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Long IslandColumnistsDan Janison

Kremlin-friendlier lawmaker draws notice in the age of Trump

Rep. Dana Rohrabacher questions witnesses from NASA, the

Rep. Dana Rohrabacher questions witnesses from NASA, the Department of Defense and the White House during a hearing in the Rayburn House Office Building, March 19, 2013, in Washington. Credit: Getty Images / Chip Somodevilla

Rep. Dana Rohrabacher — whose name crops up tangentially in the Russia probes — has a unique public profile that could get him more national attention in the coming months.

As a veteran elected official, Rohrabacher (R-California), now 70, has for many years unabashedly urged friendlier relations with the Vladimir Putin regime.

The congressman drew brief mention when Rick Gates, a former Donald Trump campaign operative, pleaded guilty last week to felony conspiracy and making false statements.

Gates’ admittedly false statement involved a meeting five years ago involving Rohrabacher and Gates’ boss, Paul Manafort — the lobbyist and Trump campaign chairman who had consulted the pro-Russia Yanukovych regime in Ukraine.

“Manafort’s an old friend,” Rohrabacher explained to Politico last year of the meeting. “And after the dinner, I think he gave me a very modest campaign contribution.

“In retrospect, I don’t remember him talking about specifically who it was who had given him a contract,” Rohrabacher said of Manafort, currently indicted in a money-laundering scheme.

At some point, special counsel Robert Mueller’s office is expected to ask him questions. Nobody has accused Rohrabacher, a Trump ally, of wrongdoing.

But the lawmaker stands out because his policy on Eastern Europe is rare among congressional Republicans who, for example, have forced Trump to continue sanctions aimed at Putin’s alleged efforts to meddle in U.S. elections.

When Russia in 2008 was condemned by the Bush administration for moving troops into South Ossetia in the Georgian republic, Rohrabacher said, “The Russians are right; we’re wrong.”

In 2012 the FBI warned the congressman that Russian agents were looking to recruit him as an “agent of influence,” The New York Times reported.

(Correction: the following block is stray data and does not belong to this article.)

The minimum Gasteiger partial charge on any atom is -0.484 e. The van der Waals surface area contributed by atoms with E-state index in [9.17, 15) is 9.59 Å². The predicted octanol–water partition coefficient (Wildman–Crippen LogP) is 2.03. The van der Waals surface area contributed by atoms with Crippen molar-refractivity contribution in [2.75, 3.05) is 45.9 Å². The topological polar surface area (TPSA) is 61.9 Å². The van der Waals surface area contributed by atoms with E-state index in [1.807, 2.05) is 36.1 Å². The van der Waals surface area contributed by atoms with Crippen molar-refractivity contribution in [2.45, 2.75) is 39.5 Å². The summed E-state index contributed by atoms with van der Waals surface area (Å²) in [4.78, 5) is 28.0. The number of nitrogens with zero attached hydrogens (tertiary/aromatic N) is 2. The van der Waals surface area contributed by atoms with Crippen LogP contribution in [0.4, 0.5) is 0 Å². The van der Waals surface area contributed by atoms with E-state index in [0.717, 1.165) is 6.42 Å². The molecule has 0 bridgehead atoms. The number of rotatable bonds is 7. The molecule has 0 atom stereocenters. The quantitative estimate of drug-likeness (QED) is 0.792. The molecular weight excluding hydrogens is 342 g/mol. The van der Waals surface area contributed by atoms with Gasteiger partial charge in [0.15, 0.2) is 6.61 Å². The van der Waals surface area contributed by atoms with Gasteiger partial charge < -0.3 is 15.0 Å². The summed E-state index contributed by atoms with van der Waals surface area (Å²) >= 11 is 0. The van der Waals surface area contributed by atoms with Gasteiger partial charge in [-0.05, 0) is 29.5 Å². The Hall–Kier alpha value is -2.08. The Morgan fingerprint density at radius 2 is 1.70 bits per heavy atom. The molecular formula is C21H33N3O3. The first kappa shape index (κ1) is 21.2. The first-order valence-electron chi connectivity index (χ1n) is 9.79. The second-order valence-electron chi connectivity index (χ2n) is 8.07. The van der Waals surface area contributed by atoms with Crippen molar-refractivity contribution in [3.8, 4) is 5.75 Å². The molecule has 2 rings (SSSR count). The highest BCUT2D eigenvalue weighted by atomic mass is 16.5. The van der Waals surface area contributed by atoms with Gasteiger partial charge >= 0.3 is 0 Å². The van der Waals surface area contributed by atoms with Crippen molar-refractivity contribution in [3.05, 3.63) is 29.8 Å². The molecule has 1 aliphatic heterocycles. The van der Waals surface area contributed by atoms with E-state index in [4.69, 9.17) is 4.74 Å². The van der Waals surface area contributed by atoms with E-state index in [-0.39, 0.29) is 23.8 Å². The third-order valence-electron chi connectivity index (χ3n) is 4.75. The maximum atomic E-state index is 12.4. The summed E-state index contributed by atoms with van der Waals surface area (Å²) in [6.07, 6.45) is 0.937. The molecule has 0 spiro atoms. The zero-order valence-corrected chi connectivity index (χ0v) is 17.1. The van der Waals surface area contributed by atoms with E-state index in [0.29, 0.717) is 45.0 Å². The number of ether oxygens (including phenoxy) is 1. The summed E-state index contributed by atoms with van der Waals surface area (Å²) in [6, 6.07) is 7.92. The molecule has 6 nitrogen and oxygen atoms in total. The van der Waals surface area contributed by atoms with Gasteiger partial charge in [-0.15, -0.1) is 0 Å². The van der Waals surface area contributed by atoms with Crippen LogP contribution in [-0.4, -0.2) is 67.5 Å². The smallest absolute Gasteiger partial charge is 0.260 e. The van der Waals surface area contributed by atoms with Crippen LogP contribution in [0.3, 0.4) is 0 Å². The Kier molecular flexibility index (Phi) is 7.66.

When Russia in 2014 raised hackles in the Obama administration by annexing Crimea, Rohrabacher said: “It is clear the people of Crimea would rather be part of Russia than be part of a pro-European or European-directed Ukraine.”

In the spring of 2016, Rohrabacher met in Moscow with Russian lawyer Natalia Veselnitskaya, she told a pro-Russian Crimean news service. They reportedly discussed issues surrounding the Magnitsky Act, a U.S. sanctions measure. (Veselnitskaya was the same lawyer in the widely reported pre-election meeting with Jared Kushner and Donald Trump Jr.)

In the summer of 2016, Rep. Kevin McCarthy, the House majority leader, told GOP colleagues in a tape-recorded conversation: “There’s two people I think Putin pays: Rohrabacher and Trump.”

McCarthy (R-California) later explained this was “a bad attempt at a joke.”

Last year, Rohrabacher reached out to the White House offering a possible deal to get WikiLeaks’ Julian Assange out of legal trouble — purportedly by offering evidence Russia didn’t provide Assange’s group with hacked Democratic emails.

Apparently his proposals went nowhere.

Whatever Rohrabacher’s role may show, the difference between Soviet and post-Soviet Russia emerges as a big part of his politics.

Back in the days when President Ronald Reagan was famous for calling the Soviets an “evil empire,” Rohrabacher was a Reagan speech writer.

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